This study revealed that maximum height of plant was 80 cm in Tm 019856 while minimum height of plant was 20 cm in Tm 019843.The maximum leaf length (7.8 cm)was noted in Tm 019856and minimum length(5 cm) was found in Tm 019846.In fruit morphology fruit colour was light green (at immature stage) and red (at mature stage) was observed with rounded in shape. Similarly Maximum fruit size (4.5 cm) was obtained by Tm 019853 while minimum fruit size (2 cm) was found in Tm 017870.

RAPD-PCR characterization of varieties:

Genetic polymorphism amongtomato accessions: After screening 25 primers, 15 primers produced polymorphic and repeatable products. The banding profile and polymorphism generated using the primer (TP-05) (Figure 4.2.3) are shown. PCR amplification of the DNA isolated from 25 selected tomato accessions yielded a total of 130 amplified products out of which 98 were polymorphic and 32 were monomorphic (Table 2). The total no. of DNA bands amplified varied between 05 (Primer TP- 09 andTP-13) and 14 (Primer TP-01) with the average of 8.6 bands per primer. The maximum no. of polymorphic bands (14) was obtained with primers TP-01 and the minimum number (05) was obtained with primer TP-09 and primer TP-13.The polymorphism percentage ranged from 42.85% (Primer TP-07) to as high as 91.66% for primer (TP-05). Average polymorphism across 25 selected tomato accessions was found to be 72.6%. Overall size of the PCR amplified product bands ranged from 400bp to 2500 bp.

Polymorphism analysis was done for 25 tomato accessionsOut of these25, 15tomato accessionswere monomorphic and 10 were polymorphic. Primer TP 05 generated maximum polymorphic bands and Primer TP 08 produced the minimum number of bands. The highest level of polymorphism was detected with primer CP 05 (91%) whereas primer TP 08 detected the least polymorphism (42%). (Table 2).

Multiple sequence alignment by DNAMAN software: The multiple alignments of the sequences generated by using 0-1 matrix method for gel scoring. DNAMAN Software aligned the similar sequences and showed a sequence similarity index of 75.60% in the DNA of 25 selected tomato accessions with dissimilarity index of 24.4%. Phylogenetic tree wasgenerated for phylogenetic studies among 25 tomato accessions in the present study.

DISCUSSION

The main aim of present study was to characterize different tomato accessions in Pakistan through morphological and molecular markers and then the generation of phylogenetic tree for these varieties on the basis of RAPD fingerprints. Morphological characterization included the stem and plant growth type, plant height (before transplanting), leaves type, size and arrangement, inflorescence type and exterior colour of immature and mature fruit, shape and size were studied.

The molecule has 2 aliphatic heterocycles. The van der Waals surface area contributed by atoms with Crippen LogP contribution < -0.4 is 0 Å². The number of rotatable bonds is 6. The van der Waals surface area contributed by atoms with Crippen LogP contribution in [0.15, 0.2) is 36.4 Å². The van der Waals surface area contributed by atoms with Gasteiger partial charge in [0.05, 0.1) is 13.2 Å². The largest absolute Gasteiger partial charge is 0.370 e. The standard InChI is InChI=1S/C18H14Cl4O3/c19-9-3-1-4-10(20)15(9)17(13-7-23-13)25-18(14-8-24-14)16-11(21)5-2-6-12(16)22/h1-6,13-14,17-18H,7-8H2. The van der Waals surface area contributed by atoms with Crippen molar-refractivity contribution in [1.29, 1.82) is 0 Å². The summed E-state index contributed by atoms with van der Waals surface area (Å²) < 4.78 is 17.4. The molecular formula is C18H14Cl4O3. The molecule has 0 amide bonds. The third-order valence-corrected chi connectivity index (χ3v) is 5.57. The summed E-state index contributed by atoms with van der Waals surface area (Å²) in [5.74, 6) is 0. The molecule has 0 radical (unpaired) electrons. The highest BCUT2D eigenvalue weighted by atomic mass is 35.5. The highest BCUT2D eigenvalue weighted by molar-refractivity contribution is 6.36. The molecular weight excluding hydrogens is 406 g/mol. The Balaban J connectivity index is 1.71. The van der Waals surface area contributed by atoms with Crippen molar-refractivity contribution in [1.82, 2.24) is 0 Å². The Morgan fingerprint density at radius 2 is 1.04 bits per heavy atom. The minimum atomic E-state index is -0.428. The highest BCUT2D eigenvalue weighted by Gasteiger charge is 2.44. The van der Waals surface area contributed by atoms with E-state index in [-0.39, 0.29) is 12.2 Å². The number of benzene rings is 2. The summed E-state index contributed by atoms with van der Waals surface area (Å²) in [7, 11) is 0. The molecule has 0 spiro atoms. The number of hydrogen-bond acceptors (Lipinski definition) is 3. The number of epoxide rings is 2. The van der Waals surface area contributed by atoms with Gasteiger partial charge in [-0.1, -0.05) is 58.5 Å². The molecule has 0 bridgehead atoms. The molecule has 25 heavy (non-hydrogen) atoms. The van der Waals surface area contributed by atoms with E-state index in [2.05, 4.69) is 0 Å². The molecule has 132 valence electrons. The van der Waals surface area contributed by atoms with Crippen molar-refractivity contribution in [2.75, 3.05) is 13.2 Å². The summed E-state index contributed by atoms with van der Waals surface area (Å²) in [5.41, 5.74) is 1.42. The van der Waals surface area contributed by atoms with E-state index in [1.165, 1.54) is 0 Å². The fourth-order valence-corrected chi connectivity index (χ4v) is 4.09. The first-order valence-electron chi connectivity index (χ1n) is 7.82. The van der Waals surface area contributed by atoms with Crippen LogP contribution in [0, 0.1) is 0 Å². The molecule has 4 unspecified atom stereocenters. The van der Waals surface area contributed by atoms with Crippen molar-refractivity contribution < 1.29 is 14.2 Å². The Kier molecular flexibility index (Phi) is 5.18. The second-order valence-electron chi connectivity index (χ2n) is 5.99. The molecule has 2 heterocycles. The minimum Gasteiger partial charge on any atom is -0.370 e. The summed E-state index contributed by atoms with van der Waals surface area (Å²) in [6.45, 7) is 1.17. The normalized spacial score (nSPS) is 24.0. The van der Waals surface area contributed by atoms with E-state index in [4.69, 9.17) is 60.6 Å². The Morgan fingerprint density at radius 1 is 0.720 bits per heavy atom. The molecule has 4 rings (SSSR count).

Molecular characterization was carried out through RAPD molecular technique by using 25 decamer primers, out of which 15 primers showed polymorphism. Genomic DNA was amplified by 15 polymorphic primers that generated a total 130 loci in all varieties. Maximum number of loci 14 was obtained in the genome of Tm 019851 and minimum number of loci 05 in the genome of Tm 017872.

Polymorphism was estimated between 25 tomato accessions by 25 decamer primers with different sequence out of which 15 primers showed about 72.6% polymorphism in all accessions of tomato. By using 08 decamer RAPD primers, 228 DNA bands were obtained among 36 tomato cultivars (Huhet al., 2011). They also found total of number of bands generated by eachprimer was range from 2 to 11 with an average of 6.3 bands per primer. Bernardette et al., (2006) also estimated the variability of 35 tomato accessions in which 257 reproducibly bands were obtained from 20 primers with 78.6% polymorphic. Seventy-four (74) amplified products were scored with 62.2% of polymorphism in 14 tomato varieties were reported byEzekielet al., (2011).

Phylogenetic dendrogramme was constructed among selected varieties by using RAPD fingerprints through DNAMAN computerizes software. Elham et al., (2010) also reported the phylogenetic diversity and relationships of some tomato varieties by using RAPD analysis and Ezekiel et al., (2011) studied the genetic diversity in 14 tomato varieties by RAPD-PCR technique.

Table 2. Identity, sequence, number of total bands, range of fragment size, polymorphic bands and polymorphic percentage for 10 RAPD decamer polymorphic primers used on 25 selected tomato accessions.

###Total number of###Range of band###Total number of###Rate of

Primer###Primer Sequence

###loci produced###size(bp)###polymorphic bands###Polymorphism %

01###AGTCAGCCAC###14###500 -1400###11###78

02###GTTGCCAGCC###12###400 - 1500###10###83

03###GGGGTGACGA###07###400 - 2500###04###57

04###GAGACGCACA###05###500 -1200###03###60

05###AACGGCGACA###12###400 - 2000###11###91

06###CAGAAGCGGA###06###400 -1000###04###66

07###GACACGGACC###09###500 - 1500###08###88

08###CTCACCGTCC###07###500 - 1300###03###42

09###CCACAGCAGT###07###500 - 1200###05###71

10###ACGACCGACA###11###500 - 1300###09###81

11###AGGGAACGAG###09###500-1400###07###77

12###AGGTGACCGT###06###400-1200###04###66

13###CTGCTGGGAC###06###500-1500###05###83

14###GTGAGGCGTC###10###400-2000###08###80

15###AATCGGGCTG###09###600-1500###06###66

Total###15###130###98###72.6%